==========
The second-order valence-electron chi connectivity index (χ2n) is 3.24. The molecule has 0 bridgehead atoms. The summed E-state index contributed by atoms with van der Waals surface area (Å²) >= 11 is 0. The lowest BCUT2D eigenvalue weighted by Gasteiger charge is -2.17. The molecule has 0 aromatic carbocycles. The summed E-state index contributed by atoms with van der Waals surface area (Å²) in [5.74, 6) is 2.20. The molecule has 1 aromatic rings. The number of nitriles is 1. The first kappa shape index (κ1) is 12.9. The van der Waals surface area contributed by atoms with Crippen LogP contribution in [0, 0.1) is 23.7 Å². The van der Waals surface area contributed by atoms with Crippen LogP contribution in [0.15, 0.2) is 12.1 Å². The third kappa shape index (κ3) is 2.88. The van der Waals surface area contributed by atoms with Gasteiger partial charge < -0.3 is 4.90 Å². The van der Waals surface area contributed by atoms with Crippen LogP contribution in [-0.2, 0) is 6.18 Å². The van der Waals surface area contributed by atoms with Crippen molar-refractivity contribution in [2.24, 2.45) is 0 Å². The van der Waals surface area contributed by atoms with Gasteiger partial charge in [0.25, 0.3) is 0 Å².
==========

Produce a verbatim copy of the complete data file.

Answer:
The second-order valence-electron chi connectivity index (χ2n) is 3.24. The molecule has 0 bridgehead atoms. The summed E-state index contributed by atoms with van der Waals surface area (Å²) >= 11 is 0. The lowest BCUT2D eigenvalue weighted by Gasteiger charge is -2.17. The molecule has 0 aromatic carbocycles. The summed E-state index contributed by atoms with van der Waals surface area (Å²) in [5.74, 6) is 2.20. The molecule has 1 aromatic rings. The number of nitriles is 1. The first kappa shape index (κ1) is 12.9. The van der Waals surface area contributed by atoms with Crippen LogP contribution in [0, 0.1) is 23.7 Å². The van der Waals surface area contributed by atoms with Crippen LogP contribution in [0.15, 0.2) is 12.1 Å². The third kappa shape index (κ3) is 2.88. The van der Waals surface area contributed by atoms with Gasteiger partial charge < -0.3 is 4.90 Å². The van der Waals surface area contributed by atoms with Crippen LogP contribution in [-0.2, 0) is 6.18 Å². The van der Waals surface area contributed by atoms with Crippen molar-refractivity contribution in [2.24, 2.45) is 0 Å². The van der Waals surface area contributed by atoms with Gasteiger partial charge in [0.25, 0.3) is 0 Å².